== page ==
All three sports use a shotgun, and in the sporting disciplines are sub-classified by the type of game the clay target represents (pigeon, rabbit, etc.). The two primary methods of projecting clay targets are airborne and ground (rolling).
Naturally, the simplest method of throwing a clay target is by hand, either into the air or along the ground. This method is the simplest, and many “trick shot” shooters throw their own targets (some able to throw as many as ten birds up and hit each individually before any land). However, a multitude of devices have been developed to throw the birds more easily and with more consistency. A plastic sling-like device is the simplest, though modern shooting ranges will usually have machines that throw the clay targets in consistent arcs at the push of a button.
The most commonly used target of all, must weigh 105g and be of 110mm overall diameter and 25–26mm in height for International competitions and for American competitions they must weigh approximately 100g (3.5oz) and be of 108mm (4.3in) overall diameter and 28.0–29.0mm (1.10–1.14in) in height.
Same saucer shape as the standard but with a diameter of only 90mm; these targets are faster than the mini and standard types.
This target is sometimes likened to a flying bumblebee at only 60mm in diameter and 20mm in height.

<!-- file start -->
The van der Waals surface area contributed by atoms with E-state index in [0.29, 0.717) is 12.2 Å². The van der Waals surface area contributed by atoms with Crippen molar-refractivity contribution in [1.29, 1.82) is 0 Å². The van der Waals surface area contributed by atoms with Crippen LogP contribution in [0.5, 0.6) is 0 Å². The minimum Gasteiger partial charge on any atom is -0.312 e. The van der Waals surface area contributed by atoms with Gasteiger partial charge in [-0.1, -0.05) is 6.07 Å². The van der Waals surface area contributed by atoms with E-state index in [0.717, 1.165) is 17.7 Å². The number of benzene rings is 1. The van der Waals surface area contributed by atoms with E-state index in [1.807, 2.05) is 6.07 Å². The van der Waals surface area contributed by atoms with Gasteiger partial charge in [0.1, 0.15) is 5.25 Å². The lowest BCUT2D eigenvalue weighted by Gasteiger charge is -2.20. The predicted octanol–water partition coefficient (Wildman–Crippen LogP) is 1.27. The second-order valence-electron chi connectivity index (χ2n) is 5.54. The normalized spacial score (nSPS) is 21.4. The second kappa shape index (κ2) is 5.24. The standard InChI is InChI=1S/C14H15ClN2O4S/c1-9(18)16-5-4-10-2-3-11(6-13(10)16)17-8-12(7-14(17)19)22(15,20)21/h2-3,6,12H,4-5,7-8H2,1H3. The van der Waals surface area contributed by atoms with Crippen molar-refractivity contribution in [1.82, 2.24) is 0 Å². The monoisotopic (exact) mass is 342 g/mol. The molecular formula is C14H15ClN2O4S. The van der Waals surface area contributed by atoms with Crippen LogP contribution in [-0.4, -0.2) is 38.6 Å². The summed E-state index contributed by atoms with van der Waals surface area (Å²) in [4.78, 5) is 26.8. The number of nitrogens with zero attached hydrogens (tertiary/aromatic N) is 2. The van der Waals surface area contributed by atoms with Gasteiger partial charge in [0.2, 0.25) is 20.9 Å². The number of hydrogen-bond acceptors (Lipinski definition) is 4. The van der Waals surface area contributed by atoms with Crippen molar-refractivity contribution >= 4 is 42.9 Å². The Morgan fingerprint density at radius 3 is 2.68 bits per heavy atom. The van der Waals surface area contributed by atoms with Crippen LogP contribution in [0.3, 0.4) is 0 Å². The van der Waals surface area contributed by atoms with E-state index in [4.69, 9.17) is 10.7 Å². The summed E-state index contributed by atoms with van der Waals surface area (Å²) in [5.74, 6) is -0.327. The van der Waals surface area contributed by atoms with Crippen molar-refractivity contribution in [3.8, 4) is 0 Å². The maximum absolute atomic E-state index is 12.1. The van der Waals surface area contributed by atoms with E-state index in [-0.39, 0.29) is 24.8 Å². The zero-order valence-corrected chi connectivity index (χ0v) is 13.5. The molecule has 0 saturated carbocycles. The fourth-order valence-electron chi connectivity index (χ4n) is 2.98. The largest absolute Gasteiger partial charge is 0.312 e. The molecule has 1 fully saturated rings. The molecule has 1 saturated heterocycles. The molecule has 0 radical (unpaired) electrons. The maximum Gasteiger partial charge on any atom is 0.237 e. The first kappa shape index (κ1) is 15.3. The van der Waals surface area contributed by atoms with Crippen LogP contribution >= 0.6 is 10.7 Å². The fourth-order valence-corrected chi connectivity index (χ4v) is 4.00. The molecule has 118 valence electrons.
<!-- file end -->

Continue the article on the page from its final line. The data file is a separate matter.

A very thin target measuring about 108–110mm in diameter, it flies very fast and falls off very suddenly simulating a duck landing. They are generally more expensive than other targets.
A thicker, but standard 108–110mm diameter flat target in the shape of a wheel designed to run along the ground.
This is a plastic, standard sized target attached to the centre of a two-blade propeller of different colour designed to zigzag in flight in a totally unpredictable manner.
Traps are purpose-made, spring-loaded, flywheel or rotational devices especially designed to launch the different types of targets in singles or pairs at distances of up to 100 metres.
These machines vary from the very simple hand-cocked, hand-loaded and hand-released types to the highly sophisticated fully automatic variety, which can hold up to 600 targets in their own magazine and are electrically or pneumatically operated. Target release is by remote control, either by pressing a button or by an acoustic system activated by the shooter’s voice.
Target speeds and trajectories can be easily modified and varied to suit the discipline or type of shooting required.
Clay target shooting is performed with a shotgun. The type of shotgun used is often a matter of taste and affected by local laws as well as the governing body of the sport in competitive cases.
All types of shotguns are suitable for clay pigeon shooting, however the ability to fire multiple shots in quick succession is generally considered important. Some skilled shooters will use a single shot firearm in order to add to the challenge. Traditionally Over and Under and Side by Side shotguns have been popular, however semi-automatic and to a lesser extent pump-action have been making gains, particularly as the cost of reliable, accurate semi-automatics have come down over the last decade.